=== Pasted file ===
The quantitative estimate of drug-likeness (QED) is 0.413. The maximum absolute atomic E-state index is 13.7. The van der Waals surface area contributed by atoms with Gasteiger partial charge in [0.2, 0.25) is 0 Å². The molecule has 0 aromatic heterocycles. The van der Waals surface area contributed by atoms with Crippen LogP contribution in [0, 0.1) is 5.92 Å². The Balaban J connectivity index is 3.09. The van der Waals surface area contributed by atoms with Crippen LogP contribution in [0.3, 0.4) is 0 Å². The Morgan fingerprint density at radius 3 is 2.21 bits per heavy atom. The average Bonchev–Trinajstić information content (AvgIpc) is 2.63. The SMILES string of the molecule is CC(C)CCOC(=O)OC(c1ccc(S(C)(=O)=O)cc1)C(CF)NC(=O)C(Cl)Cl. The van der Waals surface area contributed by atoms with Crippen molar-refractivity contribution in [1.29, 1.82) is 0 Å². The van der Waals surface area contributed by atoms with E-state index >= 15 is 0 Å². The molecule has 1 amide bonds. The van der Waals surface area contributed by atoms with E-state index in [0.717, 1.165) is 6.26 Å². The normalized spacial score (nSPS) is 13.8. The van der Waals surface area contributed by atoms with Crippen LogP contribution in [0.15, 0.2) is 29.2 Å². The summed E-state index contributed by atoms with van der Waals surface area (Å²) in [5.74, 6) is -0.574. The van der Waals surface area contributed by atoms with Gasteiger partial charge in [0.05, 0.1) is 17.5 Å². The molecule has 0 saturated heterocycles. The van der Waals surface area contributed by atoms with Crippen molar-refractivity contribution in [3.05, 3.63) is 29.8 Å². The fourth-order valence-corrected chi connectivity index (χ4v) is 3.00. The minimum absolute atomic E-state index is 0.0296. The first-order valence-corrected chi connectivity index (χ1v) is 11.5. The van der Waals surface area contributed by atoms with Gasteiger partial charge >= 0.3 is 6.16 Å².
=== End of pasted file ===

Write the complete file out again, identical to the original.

The quantitative estimate of drug-likeness (QED) is 0.413. The maximum absolute atomic E-state index is 13.7. The van der Waals surface area contributed by atoms with Gasteiger partial charge in [0.2, 0.25) is 0 Å². The molecule has 0 aromatic heterocycles. The van der Waals surface area contributed by atoms with Crippen LogP contribution in [0, 0.1) is 5.92 Å². The Balaban J connectivity index is 3.09. The van der Waals surface area contributed by atoms with Crippen LogP contribution in [0.3, 0.4) is 0 Å². The Morgan fingerprint density at radius 3 is 2.21 bits per heavy atom. The average Bonchev–Trinajstić information content (AvgIpc) is 2.63. The SMILES string of the molecule is CC(C)CCOC(=O)OC(c1ccc(S(C)(=O)=O)cc1)C(CF)NC(=O)C(Cl)Cl. The van der Waals surface area contributed by atoms with Crippen molar-refractivity contribution in [1.29, 1.82) is 0 Å². The van der Waals surface area contributed by atoms with E-state index >= 15 is 0 Å². The molecule has 1 amide bonds. The van der Waals surface area contributed by atoms with E-state index in [0.717, 1.165) is 6.26 Å². The normalized spacial score (nSPS) is 13.8. The van der Waals surface area contributed by atoms with Crippen LogP contribution in [0.15, 0.2) is 29.2 Å². The summed E-state index contributed by atoms with van der Waals surface area (Å²) in [5.74, 6) is -0.574. The van der Waals surface area contributed by atoms with Gasteiger partial charge in [0.05, 0.1) is 17.5 Å². The molecule has 0 saturated heterocycles. The van der Waals surface area contributed by atoms with Crippen molar-refractivity contribution in [3.05, 3.63) is 29.8 Å². The fourth-order valence-corrected chi connectivity index (χ4v) is 3.00. The minimum absolute atomic E-state index is 0.0296. The first-order valence-corrected chi connectivity index (χ1v) is 11.5. The van der Waals surface area contributed by atoms with Gasteiger partial charge >= 0.3 is 6.16 Å².